The adventures of “those meddling kids and that dog” are out of the time-frame of this blog, but an exception must be made to mark the sad demise of Casey Kasem.
Kasem was one of a number of Los Angeles disc jockeys hired by the Hanna-Barbera studio. Elliot Field was the first (the original voice of Blabber Mouse); Gary Owens, Jerry Dexter and Kasem followed. Despite his work in cartoons and films (as you can see to the right), he didn’t really achieve his huge fame until “American Top 40” was syndicated in seemingly every city in North America and broadcast on Armed Forces Radio around the world.
Endless numbers of web and news sites are talking about his passing and there are, no doubt, plenty of fan-art tributes out there. There’s little for me to add, so I’ll just pass on these few notes.
Kasem’s first bit of national fame, outside of the broadcasting trade press, may have come in this little story from United Press International, dated September 16, 1959:
DJ CLAIMS LONGEST ‘ON THE AIR’ KISS
CLEVELAND, Ohio (UPI) — Disc jockey Casey Kasem yesterday claimed a record for the longest “on the air” kiss in radio history.
Kasem, 26, of station WJW, said he kissed recording star Diana Trask for 85 seconds during his program last night.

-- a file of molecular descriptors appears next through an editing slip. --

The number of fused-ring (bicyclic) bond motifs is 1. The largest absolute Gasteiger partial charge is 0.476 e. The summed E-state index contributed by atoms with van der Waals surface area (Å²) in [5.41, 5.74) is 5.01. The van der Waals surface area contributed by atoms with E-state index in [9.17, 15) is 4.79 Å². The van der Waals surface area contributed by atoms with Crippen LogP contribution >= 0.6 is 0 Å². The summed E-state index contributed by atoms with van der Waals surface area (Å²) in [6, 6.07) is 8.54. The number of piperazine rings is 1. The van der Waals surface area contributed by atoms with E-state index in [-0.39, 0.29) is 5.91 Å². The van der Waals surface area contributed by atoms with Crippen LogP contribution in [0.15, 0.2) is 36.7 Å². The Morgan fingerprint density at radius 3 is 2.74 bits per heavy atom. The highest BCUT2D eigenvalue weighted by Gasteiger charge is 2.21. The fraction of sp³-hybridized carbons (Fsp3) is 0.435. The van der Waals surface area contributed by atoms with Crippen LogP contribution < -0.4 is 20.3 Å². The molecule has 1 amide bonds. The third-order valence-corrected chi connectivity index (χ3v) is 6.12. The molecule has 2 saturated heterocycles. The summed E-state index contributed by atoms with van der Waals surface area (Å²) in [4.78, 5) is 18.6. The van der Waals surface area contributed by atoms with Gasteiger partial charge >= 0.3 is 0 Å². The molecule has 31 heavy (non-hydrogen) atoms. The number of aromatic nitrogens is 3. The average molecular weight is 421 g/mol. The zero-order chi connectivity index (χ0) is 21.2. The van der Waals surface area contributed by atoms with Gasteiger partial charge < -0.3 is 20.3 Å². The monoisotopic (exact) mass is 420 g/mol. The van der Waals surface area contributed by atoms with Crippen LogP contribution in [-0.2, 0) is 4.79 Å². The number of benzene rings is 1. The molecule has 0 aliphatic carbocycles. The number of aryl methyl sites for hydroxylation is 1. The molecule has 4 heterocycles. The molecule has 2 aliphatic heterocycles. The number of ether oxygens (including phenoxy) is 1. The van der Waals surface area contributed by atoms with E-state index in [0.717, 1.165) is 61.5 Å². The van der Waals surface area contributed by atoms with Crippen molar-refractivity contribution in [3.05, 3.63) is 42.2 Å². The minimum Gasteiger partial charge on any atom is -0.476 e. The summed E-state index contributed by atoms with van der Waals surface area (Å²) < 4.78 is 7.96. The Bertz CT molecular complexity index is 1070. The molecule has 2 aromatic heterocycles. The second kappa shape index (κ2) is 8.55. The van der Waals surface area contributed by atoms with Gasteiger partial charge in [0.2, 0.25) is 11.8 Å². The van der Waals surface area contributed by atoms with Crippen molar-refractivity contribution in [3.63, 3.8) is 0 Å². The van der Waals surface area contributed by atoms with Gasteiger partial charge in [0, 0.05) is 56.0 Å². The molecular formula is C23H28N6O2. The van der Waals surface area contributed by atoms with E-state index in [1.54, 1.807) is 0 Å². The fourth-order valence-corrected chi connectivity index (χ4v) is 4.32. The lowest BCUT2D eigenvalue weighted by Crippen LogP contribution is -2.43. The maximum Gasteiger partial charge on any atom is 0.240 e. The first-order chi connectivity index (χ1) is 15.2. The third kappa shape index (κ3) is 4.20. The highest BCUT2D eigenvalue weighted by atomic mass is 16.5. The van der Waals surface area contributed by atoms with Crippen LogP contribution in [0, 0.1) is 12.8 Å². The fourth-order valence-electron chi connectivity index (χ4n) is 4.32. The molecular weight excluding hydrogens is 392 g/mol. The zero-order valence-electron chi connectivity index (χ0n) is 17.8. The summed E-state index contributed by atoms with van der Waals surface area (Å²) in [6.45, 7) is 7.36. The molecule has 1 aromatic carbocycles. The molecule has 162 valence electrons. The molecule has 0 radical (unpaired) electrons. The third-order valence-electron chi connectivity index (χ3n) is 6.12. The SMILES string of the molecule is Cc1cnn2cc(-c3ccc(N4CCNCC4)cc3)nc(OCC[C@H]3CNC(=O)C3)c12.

By 1961, Kasem was working 9 p.m. to midnight on KEWB in Oakland (Gary Owens was there at the time). He arrived at KRLA in Los Angeles in July 1963. The Pasadena Star-News of October 9, 1963 reveals he hosted a teen dance party at Duarte Fiesta Day with the Righteous Brothers and the Surf Bunnies headlining; emcee jobs like that weren’t uncommon at one time for rock jocks.
He talked to the New York Times’ Neil Strauss in 2004 about his approach to his radio audiences when he moved on to the next stop. “I just didn’t want to say goodbye,” he revealed. “Every station I was at, I never said goodbye—when I was in Detroit, Cleveland, Buffalo, Oakland, and L.A. I don’t know why.”
Kasem never really said “goodbye” to his fans when he departed this world for his next stop. But as long as his cartoons are on the air, and as long as there are memories of them, it really isn’t “goodbye,” is it? A part of him will still be here.